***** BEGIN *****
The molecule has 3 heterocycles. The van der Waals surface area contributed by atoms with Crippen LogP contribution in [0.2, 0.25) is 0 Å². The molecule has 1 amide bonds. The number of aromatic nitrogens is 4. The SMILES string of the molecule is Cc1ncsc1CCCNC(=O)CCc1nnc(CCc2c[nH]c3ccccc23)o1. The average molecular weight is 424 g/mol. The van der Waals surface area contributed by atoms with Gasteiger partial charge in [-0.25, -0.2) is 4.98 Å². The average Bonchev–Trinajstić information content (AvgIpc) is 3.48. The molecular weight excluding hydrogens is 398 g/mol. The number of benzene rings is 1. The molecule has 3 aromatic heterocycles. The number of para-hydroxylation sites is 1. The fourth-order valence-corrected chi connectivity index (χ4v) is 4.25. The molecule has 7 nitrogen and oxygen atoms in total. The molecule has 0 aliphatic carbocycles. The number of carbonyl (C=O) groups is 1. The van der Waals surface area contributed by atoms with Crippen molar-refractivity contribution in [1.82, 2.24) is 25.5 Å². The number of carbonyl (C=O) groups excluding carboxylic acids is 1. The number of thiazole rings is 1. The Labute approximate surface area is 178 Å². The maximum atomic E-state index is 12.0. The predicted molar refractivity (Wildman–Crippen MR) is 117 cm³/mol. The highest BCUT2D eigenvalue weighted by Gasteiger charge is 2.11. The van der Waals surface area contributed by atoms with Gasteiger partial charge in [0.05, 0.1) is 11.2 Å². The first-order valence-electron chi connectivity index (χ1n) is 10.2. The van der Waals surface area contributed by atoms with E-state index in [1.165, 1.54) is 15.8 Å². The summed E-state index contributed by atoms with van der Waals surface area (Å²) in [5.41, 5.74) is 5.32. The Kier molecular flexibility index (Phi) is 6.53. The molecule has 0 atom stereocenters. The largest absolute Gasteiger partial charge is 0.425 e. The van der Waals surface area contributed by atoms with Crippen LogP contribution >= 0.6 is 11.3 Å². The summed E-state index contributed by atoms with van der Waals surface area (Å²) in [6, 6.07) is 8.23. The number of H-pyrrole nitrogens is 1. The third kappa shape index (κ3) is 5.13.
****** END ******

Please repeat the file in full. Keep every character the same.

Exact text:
The molecule has 3 heterocycles. The van der Waals surface area contributed by atoms with Crippen LogP contribution in [0.2, 0.25) is 0 Å². The molecule has 1 amide bonds. The number of aromatic nitrogens is 4. The SMILES string of the molecule is Cc1ncsc1CCCNC(=O)CCc1nnc(CCc2c[nH]c3ccccc23)o1. The average molecular weight is 424 g/mol. The van der Waals surface area contributed by atoms with Gasteiger partial charge in [-0.25, -0.2) is 4.98 Å². The average Bonchev–Trinajstić information content (AvgIpc) is 3.48. The molecular weight excluding hydrogens is 398 g/mol. The number of benzene rings is 1. The molecule has 3 aromatic heterocycles. The number of para-hydroxylation sites is 1. The fourth-order valence-corrected chi connectivity index (χ4v) is 4.25. The molecule has 7 nitrogen and oxygen atoms in total. The molecule has 0 aliphatic carbocycles. The number of carbonyl (C=O) groups is 1. The van der Waals surface area contributed by atoms with Crippen molar-refractivity contribution in [1.82, 2.24) is 25.5 Å². The number of carbonyl (C=O) groups excluding carboxylic acids is 1. The number of thiazole rings is 1. The Labute approximate surface area is 178 Å². The maximum atomic E-state index is 12.0. The predicted molar refractivity (Wildman–Crippen MR) is 117 cm³/mol. The highest BCUT2D eigenvalue weighted by Gasteiger charge is 2.11. The van der Waals surface area contributed by atoms with Gasteiger partial charge in [0.05, 0.1) is 11.2 Å². The first-order valence-electron chi connectivity index (χ1n) is 10.2. The van der Waals surface area contributed by atoms with E-state index in [1.165, 1.54) is 15.8 Å². The summed E-state index contributed by atoms with van der Waals surface area (Å²) in [5.41, 5.74) is 5.32. The Kier molecular flexibility index (Phi) is 6.53. The molecule has 0 atom stereocenters. The largest absolute Gasteiger partial charge is 0.425 e. The van der Waals surface area contributed by atoms with Crippen LogP contribution >= 0.6 is 11.3 Å². The summed E-state index contributed by atoms with van der Waals surface area (Å²) in [6, 6.07) is 8.23. The number of H-pyrrole nitrogens is 1. The third kappa shape index (κ3) is 5.13.